Density 2.470
CTE 51 47 50 51
Anneal 736 738 705 724 727
Strain 686 685 654 675 670

As can readily be appreciated by the disclosed experimental data, the disclosed glass compositions present excellent candidates for display applications. They have strain points that are slightly higher than the alkaline earth boroaluminosilicate glasses presently in commercial use. They also provide the benefit of having lower viscosities at 1600 C., allowing them to be self-fining. It is believed that the partial volatization of the P2O5 (in amounts approximating 1%) aid in refining of the glass. As a consequence, arsenic or other common fining agents will likely not be required during the manufacturing process.

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US8187715May 12, 2009May 29, 2012Corning IncorporatedRare-earth-containing glass material and substrate and device comprising such substrate
US8211816Oct 19, 2011Jul 3, 2012Asahi Glass Company, LimitedCover glass for solid-state imaging element package
US8497018Jul 20, 2011Jul 30, 2013Applied Thin Films, Inc.High temperature stable amorphous silica-rich aluminosilicates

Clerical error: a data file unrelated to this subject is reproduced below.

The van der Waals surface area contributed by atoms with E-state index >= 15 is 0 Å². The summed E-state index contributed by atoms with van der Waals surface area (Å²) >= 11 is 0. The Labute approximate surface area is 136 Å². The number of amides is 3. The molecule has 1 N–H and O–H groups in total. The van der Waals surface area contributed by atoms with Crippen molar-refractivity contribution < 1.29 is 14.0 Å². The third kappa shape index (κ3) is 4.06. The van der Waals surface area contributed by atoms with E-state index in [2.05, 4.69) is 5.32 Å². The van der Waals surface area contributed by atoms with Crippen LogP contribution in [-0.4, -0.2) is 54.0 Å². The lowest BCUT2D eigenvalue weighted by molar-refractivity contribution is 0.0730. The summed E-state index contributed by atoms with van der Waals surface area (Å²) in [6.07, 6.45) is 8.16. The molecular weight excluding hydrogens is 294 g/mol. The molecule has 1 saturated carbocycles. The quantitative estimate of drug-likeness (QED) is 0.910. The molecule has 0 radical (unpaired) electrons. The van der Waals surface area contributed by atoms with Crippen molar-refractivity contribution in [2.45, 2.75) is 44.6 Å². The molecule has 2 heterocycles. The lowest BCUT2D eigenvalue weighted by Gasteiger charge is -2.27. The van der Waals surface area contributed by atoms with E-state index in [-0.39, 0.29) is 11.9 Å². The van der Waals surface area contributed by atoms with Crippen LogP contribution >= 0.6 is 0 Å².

US8713967Jan 22, 2009May 6, 2014Corning IncorporatedStable glass sheet and method for making same
US9240568Nov 6, 2012Jan 19, 2016Corning IncorporatedOpal glasses for light extraction
US9496521Dec 11, 2015Nov 15, 2016Corning IncorporatedOpal glasses for light extraction
US20060068209 *Nov 17, 2005Mar 30, 2006Asahi Glass Company, LimitedGlass plate for display substrate
US20090286091 *May 12, 2009Nov 19, 2009Paul Stephen DanielsonRare-earth-containing glass material and substrate and device comprising such substrate
US20100126221 *Jan 22, 2009May 27, 2010Paul Stephen DanielsonStable glass sheet and method for making same
U.S. Classification501/63, 501/77, 501/73
International ClassificationG02F1/1333, H01J17/49, C03C27/02, C03C3/062, H01L21/00, C03C3/097, C03C3/064
Cooperative ClassificationC03C3/062, Y10T428/12597, C03C3/083, C03C3/064, C03C3/097
European ClassificationC03C3/097, C03C3/062, C03C3/064, C03C3/083